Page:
A moment, please

6 12 2010

A student wrote me an email the other day asking if I was alright. I wrote back, saying that I was fine, but I was a bit down because of the generally lousy day I was having, a day on which one bad thing seemed to happen after another, with scant regard for the havoc being wreaked by each. The truth of the matter is, since that email, I’ve been reading through some of what I’ve written in the past, and I’ve been understanding afresh, as though by some sort of divine revelation, that our voices are unique, and God-given.

This may seem so commonplace as to be redundant, but it’s as though I’m looking at the whole issue with new eyes.

It’s true that some days are better than others, and it’s not always the case that I can say life has been better since I became a Christian and started teaching at a Christian school (although there was an intermission of around 6 years between the two events). Some days are better than others, but in the moment, whatever the moment may be, I have joy – in the students, in the content we’re going through, or in some aspect of conversation that is engaged in, or even overheard… it’s how we understand that there is purpose to all this. The unmanageable mess that the tangle of Everything may be could be the thing that helps us to comprehend that in spite of the grades we strive for, the friends we have, the recognition we gain, or the things we like, we are not, and cannot, be perfect.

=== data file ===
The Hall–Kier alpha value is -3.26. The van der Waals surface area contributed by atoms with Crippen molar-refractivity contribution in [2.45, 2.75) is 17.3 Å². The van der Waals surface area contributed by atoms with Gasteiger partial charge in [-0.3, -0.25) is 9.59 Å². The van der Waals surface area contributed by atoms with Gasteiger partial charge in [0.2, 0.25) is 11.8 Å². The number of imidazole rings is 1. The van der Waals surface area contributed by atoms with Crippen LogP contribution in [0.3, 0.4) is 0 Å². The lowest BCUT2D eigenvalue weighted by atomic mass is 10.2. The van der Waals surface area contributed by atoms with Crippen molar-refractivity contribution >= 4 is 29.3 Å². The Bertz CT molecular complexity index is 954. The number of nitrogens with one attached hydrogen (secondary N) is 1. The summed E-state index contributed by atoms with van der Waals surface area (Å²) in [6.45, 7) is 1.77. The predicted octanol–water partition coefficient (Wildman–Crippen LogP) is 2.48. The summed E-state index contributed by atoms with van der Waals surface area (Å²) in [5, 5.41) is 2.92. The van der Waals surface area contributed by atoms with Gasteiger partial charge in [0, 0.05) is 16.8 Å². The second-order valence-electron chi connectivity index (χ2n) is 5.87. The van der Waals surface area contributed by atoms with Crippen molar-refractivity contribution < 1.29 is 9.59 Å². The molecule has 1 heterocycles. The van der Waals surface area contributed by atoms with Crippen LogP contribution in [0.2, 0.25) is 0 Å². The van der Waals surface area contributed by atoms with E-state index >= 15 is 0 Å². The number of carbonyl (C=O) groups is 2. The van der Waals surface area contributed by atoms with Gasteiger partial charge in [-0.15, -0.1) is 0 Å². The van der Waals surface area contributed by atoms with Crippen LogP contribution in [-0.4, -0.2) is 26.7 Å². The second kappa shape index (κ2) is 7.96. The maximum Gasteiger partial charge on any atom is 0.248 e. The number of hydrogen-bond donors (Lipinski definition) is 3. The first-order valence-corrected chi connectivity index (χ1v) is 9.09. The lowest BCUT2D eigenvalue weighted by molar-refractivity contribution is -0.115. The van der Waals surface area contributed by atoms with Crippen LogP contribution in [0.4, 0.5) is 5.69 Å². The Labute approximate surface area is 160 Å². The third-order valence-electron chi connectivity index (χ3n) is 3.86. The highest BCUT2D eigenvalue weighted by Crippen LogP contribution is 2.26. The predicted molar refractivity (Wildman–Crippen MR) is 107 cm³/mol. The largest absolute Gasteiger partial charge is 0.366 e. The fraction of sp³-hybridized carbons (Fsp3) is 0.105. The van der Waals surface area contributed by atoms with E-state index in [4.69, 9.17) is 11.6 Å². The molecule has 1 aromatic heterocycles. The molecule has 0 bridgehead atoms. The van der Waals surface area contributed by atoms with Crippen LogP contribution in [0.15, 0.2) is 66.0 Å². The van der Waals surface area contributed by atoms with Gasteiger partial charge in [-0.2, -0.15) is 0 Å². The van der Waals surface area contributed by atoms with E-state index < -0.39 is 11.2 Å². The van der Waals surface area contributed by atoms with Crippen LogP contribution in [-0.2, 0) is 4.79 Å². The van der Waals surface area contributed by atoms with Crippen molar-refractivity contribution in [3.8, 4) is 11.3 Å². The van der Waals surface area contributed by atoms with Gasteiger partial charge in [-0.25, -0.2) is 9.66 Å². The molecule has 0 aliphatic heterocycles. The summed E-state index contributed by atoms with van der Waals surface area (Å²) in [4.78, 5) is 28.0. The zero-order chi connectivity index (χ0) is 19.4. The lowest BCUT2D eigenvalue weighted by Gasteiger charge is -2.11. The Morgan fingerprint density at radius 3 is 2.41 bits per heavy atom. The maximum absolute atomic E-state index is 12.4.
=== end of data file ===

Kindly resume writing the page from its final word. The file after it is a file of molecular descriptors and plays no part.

I think anyone who says their life has miraculously become “perfect” after coming to a salvation decision for themselves is either lying, or deluded.

Life doesn’t happen that way, no matter how much we pretty-pretty-please-please-let-it-all-be-perfect want it to be. I’ve been finding encouragement in Hebrews 10:14, and the different tenses: we have been made perfect, but we’re still being made holy.

Life is tough-as-nails, and we get all kinds of junk thrown at us on a daily, hourly, constantly, basis. Anne Lamott writes, which I have quoted in my Facebook profile because I found it so relatable, and so profound, that

Hope is not about proving anything. It’s about choosing to believe this one thing, that love is bigger than any grim, bleak shit anyone can throw at us.

This is something to cling to, when all hope seems lost, and questions remain unanswered.

No matter how hard things seem to be, there is hope. There is hope in the tears, in the furrowed brows, in the hands clasped tight in prayer, and the urgent whispers of the soul. At the times when all seems lost, may we understand always, and above all things, that we have hope, and that, at the end of the time we have been allotted, all things will be made a l r i g h t.

 

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